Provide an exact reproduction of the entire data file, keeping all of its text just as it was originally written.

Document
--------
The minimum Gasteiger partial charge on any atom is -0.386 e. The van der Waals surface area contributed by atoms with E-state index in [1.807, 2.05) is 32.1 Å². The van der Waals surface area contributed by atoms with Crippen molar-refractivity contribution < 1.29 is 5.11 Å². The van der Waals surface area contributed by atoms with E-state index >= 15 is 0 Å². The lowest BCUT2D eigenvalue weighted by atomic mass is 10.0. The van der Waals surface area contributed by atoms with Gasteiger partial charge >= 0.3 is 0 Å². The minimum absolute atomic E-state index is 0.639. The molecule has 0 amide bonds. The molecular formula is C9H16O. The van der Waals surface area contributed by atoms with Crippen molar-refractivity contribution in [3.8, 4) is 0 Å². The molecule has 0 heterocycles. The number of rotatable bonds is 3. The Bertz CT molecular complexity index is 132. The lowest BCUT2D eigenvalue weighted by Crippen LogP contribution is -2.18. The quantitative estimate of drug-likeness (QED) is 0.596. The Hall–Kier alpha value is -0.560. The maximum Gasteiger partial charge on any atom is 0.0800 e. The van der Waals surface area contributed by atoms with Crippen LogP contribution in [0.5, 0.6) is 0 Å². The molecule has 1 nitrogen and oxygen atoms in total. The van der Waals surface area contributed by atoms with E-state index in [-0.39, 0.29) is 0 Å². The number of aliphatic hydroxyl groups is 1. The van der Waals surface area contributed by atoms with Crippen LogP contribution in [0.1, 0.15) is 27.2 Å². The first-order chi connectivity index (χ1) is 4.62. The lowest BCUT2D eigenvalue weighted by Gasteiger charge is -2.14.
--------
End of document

The minimum Gasteiger partial charge on any atom is -0.386 e. The van der Waals surface area contributed by atoms with E-state index in [1.807, 2.05) is 32.1 Å². The van der Waals surface area contributed by atoms with Crippen molar-refractivity contribution < 1.29 is 5.11 Å². The van der Waals surface area contributed by atoms with E-state index >= 15 is 0 Å². The lowest BCUT2D eigenvalue weighted by atomic mass is 10.0. The van der Waals surface area contributed by atoms with Gasteiger partial charge >= 0.3 is 0 Å². The minimum absolute atomic E-state index is 0.639. The molecule has 0 amide bonds. The molecular formula is C9H16O. The van der Waals surface area contributed by atoms with Crippen molar-refractivity contribution in [3.8, 4) is 0 Å². The molecule has 0 heterocycles. The number of rotatable bonds is 3. The Bertz CT molecular complexity index is 132. The lowest BCUT2D eigenvalue weighted by Crippen LogP contribution is -2.18. The quantitative estimate of drug-likeness (QED) is 0.596. The Hall–Kier alpha value is -0.560. The maximum Gasteiger partial charge on any atom is 0.0800 e. The van der Waals surface area contributed by atoms with Crippen LogP contribution in [0.5, 0.6) is 0 Å². The molecule has 1 nitrogen and oxygen atoms in total. The van der Waals surface area contributed by atoms with E-state index in [-0.39, 0.29) is 0 Å². The number of aliphatic hydroxyl groups is 1. The van der Waals surface area contributed by atoms with Crippen LogP contribution in [0.1, 0.15) is 27.2 Å². The first-order chi connectivity index (χ1) is 4.62. The lowest BCUT2D eigenvalue weighted by Gasteiger charge is -2.14.